Guest Blogger: Ed Wenck
The Art of Media Installation in Existing Structures
It’s about planning – and creativity
While running cable in a new building is often a fairly straightforward process, technology “retrofits” in existing structures require special talents. Integrators run into a variety of challenges, from fishing speaker wire behind existing drywall to installing subwoofers around beloved millwork without damaging an existing aesthetic.
There are other considerations at work here, too: During a tour of an existing home undergoing a technology upgrade, Mark Ontiveros of California’s Audio Images showed us a clever solution to overcome a vaulted ceiling in a family room that would’ve made any audio source — from TVs to streaming components — completely unlistenable. Ontiveros and his team stretched a purpose-made, sound-absorptive fabric over the soaring ceiling panels, and finished the room so that the treatment was indistinguishable from the other rooms in the home.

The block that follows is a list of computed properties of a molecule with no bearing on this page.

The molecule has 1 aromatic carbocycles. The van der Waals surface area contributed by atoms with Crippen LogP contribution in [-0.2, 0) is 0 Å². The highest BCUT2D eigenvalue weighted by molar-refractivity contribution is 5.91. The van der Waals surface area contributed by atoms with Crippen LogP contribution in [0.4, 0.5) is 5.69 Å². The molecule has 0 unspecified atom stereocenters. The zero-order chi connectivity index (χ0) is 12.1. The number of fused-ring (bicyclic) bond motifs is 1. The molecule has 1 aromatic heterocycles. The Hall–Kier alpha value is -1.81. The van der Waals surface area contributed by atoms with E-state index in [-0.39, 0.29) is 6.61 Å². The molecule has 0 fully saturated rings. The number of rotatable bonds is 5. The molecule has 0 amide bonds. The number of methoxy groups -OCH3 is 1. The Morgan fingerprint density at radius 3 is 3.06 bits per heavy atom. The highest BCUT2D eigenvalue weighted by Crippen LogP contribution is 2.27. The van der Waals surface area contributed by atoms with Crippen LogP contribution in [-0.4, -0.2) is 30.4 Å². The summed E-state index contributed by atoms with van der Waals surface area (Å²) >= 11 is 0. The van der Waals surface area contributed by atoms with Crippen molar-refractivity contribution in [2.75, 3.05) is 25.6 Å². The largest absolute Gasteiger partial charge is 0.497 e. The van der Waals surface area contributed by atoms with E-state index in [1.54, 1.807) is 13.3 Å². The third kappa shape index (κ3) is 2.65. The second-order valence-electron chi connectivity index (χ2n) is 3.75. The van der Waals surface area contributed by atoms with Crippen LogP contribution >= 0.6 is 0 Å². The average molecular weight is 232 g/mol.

Calibration Makes a Difference
Audio and video calibration are two more arrows in an integrator’s quiver — knowing how to place speakers and subs and adjust the settings on that new 4K TV (usually set at the factory to be screamingly bright in a big-box store) goes a long way toward improving the results of home technology. Moreover, it’s important that systems from video doorbells to smart thermostats work as good as they look, and it often takes a pro to ensure that user interfaces and control systems are easy to use — and secure, too.
While it’s true that more and more components are entering the market to help home technology professionals integrate devices seamlessly into a home’s look, sometimes the designer/installer hits a wall — literally. And it’s usually made of concrete.
The Look & Listen team of Queensland, Australia, ran into just such an issue with a recent project, pictured here:
“Planning and designing were both key to this project’s success. Since this retrofit included integrating technology into the building’s concrete slabs and walls, all access and routes had to be planned to the utmost accuracy. All infrastructure had to be run around the exterior of the building, concealing cables cleverly and aesthetically around existing building materials.”
ABOUT THE AUTHOR
Ed Wenck is the Content Marketing Manager for CEDIA, the industry association representing those professionals who manufacture, design, and integrate goods and services for the connected home. Find a CEDIA pro near you here.